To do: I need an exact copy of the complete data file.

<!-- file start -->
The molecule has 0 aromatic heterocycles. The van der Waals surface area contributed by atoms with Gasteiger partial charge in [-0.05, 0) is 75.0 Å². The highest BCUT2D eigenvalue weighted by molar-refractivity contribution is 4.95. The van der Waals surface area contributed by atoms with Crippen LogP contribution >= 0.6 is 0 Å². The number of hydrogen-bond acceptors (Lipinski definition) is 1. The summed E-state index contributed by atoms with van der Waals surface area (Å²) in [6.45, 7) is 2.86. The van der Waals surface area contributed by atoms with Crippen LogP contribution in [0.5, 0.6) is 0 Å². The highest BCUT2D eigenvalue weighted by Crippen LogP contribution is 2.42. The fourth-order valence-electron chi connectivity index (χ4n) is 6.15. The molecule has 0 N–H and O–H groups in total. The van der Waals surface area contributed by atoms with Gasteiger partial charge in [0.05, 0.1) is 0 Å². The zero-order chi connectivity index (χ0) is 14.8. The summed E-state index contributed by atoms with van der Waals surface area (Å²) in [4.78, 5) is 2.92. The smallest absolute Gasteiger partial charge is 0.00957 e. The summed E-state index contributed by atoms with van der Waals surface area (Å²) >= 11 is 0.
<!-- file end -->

The molecule has 0 aromatic heterocycles. The van der Waals surface area contributed by atoms with Gasteiger partial charge in [-0.05, 0) is 75.0 Å². The highest BCUT2D eigenvalue weighted by molar-refractivity contribution is 4.95. The van der Waals surface area contributed by atoms with Crippen LogP contribution >= 0.6 is 0 Å². The number of hydrogen-bond acceptors (Lipinski definition) is 1. The summed E-state index contributed by atoms with van der Waals surface area (Å²) in [6.45, 7) is 2.86. The van der Waals surface area contributed by atoms with Crippen LogP contribution in [0.5, 0.6) is 0 Å². The highest BCUT2D eigenvalue weighted by Crippen LogP contribution is 2.42. The fourth-order valence-electron chi connectivity index (χ4n) is 6.15. The molecule has 0 N–H and O–H groups in total. The van der Waals surface area contributed by atoms with Gasteiger partial charge in [0.05, 0.1) is 0 Å². The zero-order chi connectivity index (χ0) is 14.8. The summed E-state index contributed by atoms with van der Waals surface area (Å²) in [4.78, 5) is 2.92. The smallest absolute Gasteiger partial charge is 0.00957 e. The summed E-state index contributed by atoms with van der Waals surface area (Å²) >= 11 is 0.